Background: Proteinuria is the most sensitive predictor of development of progressive renal insufficiency, with increasing focus on the composition of proteinuria, particularly high molecular weight proteins such as immunoglobulin G (IgG) (molecular weight 150 kDa). Differing methods of assessing excretion of proteinuria molecules have limited interpretation of results. We aimed to assess the utility of available indices of IgG, total proteinuria and albumin excretions as predictors of chronic kidney disease (CKD) progression in patients with primary glomerulonephritis.
Methods: We recruited 97 patients with primary glomerulonephritis and measured 24-h urinary protein excretion, 24-h urinary albumin excretion, selectivity index, albumin:creatinine ratio, urinary IgG:creatinine ratio, fractional excretion of albumin (FE Alb) and fractional excretion of IgG (FE IgG) at baseline. The composite endpoint was developing stage 5 CKD, requiring RRT or death. Receiver operating characteristics curve analysis was used to assess the value of each measure in predicting outcome. From this analysis, high- and low-risk patient groups according to each measure were established. These were then tested using Kaplan-Meier and Cox survival analysis.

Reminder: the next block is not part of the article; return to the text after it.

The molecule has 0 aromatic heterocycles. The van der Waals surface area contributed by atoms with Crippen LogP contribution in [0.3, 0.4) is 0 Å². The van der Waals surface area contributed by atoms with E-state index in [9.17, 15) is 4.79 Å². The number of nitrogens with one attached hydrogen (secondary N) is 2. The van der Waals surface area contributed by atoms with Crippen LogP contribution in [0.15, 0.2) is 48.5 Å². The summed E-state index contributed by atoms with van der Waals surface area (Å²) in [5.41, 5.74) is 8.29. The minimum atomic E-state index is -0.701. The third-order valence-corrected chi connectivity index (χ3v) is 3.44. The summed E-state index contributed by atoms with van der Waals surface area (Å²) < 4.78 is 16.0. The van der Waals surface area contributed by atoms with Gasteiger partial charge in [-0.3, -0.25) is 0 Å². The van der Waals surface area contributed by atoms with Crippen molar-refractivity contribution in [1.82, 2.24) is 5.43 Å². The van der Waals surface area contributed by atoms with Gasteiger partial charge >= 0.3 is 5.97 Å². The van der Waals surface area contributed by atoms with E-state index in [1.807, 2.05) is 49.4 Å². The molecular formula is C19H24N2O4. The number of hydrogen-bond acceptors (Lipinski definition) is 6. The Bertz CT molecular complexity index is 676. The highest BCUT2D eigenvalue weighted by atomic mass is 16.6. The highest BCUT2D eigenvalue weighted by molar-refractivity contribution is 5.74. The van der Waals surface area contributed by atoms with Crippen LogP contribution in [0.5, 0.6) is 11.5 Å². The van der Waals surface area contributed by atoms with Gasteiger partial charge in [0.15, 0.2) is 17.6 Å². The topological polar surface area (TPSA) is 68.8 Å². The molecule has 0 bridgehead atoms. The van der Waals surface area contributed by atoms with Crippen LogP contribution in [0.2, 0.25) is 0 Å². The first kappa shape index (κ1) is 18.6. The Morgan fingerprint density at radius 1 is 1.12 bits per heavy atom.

Results: During a median follow-up of 7.07 years, 23 patients developed the primary endpoint. FE IgG and FE Alb were the most sensitive predictive tests. The hazard ratios (HR) of developing the primary endpoint using FE IgG [HR 37.1 (95% CI 8.6-158.8)] and FE Alb [HR 35.2 (95% CI 8.2-150.8)] cut-offs were double those using the other measures.
Conclusions: FE IgG and FE Alb are superior to conventional measures of proteinuria in predicting outcome in patients with primary glomerulonephritis, possibly because they are more accurate indicators of impairment of glomerular permselectivity. FE Alb should be used, in conjunction with other measures of proteinuria, in future studies of prediction of CKD progression.